September 10 is International Gynaecological Awareness Day. You may well ask: “Why do we need an International Gynaecological Awareness Day?” Well, apparently there are a lot of women out there who still believe the old wives tales when it comes to what’s below a woman’s belt.
Enduring myths include the need to douche to get rid of any smell, talcum powder to keep dry, not needing a condom beyond menopause, having the HPV vaccine means you don’t need a Pap test, it’s normal to have painful periods and painful sex after menopause is to be expected.
Jean Hailes gynaecologist and founding director Dr Elizabeth Farrell AM says that this is an area of health that is often swept under the carpet due to embarrassment and because women feel they should just ‘get on with it’.
A recent survey of 1,000 women by UK women’s cancer charity The Eve Appeal identified a knowledge gap between generations of women, finding that young women are more embarrassed to talk about or visit a doctor about gynaecological health issues.
The survey revealed that half of young women aged 26-35 had difficulty identifying a vagina in a medical diagram; and nearly 40% of 16-25 year olds use code names such as ‘lady parts’ or ‘women’s bits’ to discuss gynaecological health.
Many women either feel embarrassed or are so busy juggling families and work commitments, that they put themselves and their health last and they don’t talk to their doctor,” says Dr Farrell. “But if the woman in the family is not well, she is not going to be able to manage her family and her life.”
“Learn the facts and ensure you visit your GP or gynaecologist regularly or if you have any concerns.”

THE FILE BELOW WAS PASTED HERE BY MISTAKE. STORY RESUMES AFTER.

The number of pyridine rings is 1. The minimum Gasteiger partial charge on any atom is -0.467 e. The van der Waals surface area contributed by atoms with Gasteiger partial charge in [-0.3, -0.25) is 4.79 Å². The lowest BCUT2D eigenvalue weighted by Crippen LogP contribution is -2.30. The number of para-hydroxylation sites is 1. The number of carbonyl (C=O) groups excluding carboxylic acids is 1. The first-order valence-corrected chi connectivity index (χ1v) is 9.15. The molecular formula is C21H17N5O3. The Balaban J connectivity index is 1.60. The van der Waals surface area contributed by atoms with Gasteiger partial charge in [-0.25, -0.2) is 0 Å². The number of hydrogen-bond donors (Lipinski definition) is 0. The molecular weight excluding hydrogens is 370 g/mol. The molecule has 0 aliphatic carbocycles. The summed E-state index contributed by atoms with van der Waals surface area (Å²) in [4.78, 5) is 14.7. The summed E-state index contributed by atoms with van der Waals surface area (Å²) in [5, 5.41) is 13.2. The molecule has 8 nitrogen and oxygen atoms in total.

7 Common Myths Debunked
Myth: Painful or heavy periods are normal
Fact: If your period is so painful that you have to take time off work or school it is not normal and should be checked. If you need to change pads every hour or you have to use maternity or night pads regularly, see a GP or gynaecologist for further investigation.
Myth: Girls and young women who have the HPV vaccine don’t need to use condoms or have Pap smears
Fact: This vaccine protects against about 70% of the causes of cervical cancer and protects against some STIs. Condoms and regular Pap smears are important.
Myth: Vaginal discharge must be ‘thrush’
Fact: Discharge can be normal vaginal secretions. If associated with itching it may be ‘thrush’ (a yeast infection) but there are many other reasons for discharge such as infections, allergies or other skin conditions. See your GP if you are concerned.
Myth: Douching gets rid of female odours
Fact: Douching is a method to wash out the vagina (either made of water and vinegar or sold as a spray or in a bottle). Don’t douche or use talcum powder on the vagina as you will upset the balance of bacteria and may cause an infection. Wash with water, wear cotton underwear and if you do notice a change in your normal odour see your GP.
Myth: If you are on the Pill continuously, blood builds up inside the uterus
Fact: This is an old wives tale. The lining of the uterus remains thin when you take the Pill. No blood builds up in the uterus.
Myth: Women don’t need to use condoms after menopause
Fact: Doctors report seeing more postmenopausal women with sexually transmissible infections (STIs) such as chlamydia because they are entering new sexual relationships and not using condoms. For those in new relationships, condoms are your protection against STIs.
Myth: Painful sexual intercourse is part of life after menopause
Fact: After menopause the skin around the vagina and vaginal entrance loses elasticity so sex may become painful. But there are treatments to help, such as vaginal oestrogen preparations that improve skin collagen and elasticity and lubricants to improve comfort during sex.
Find out more information about gynaecological and reproductive health at www.jeanhailes.org.au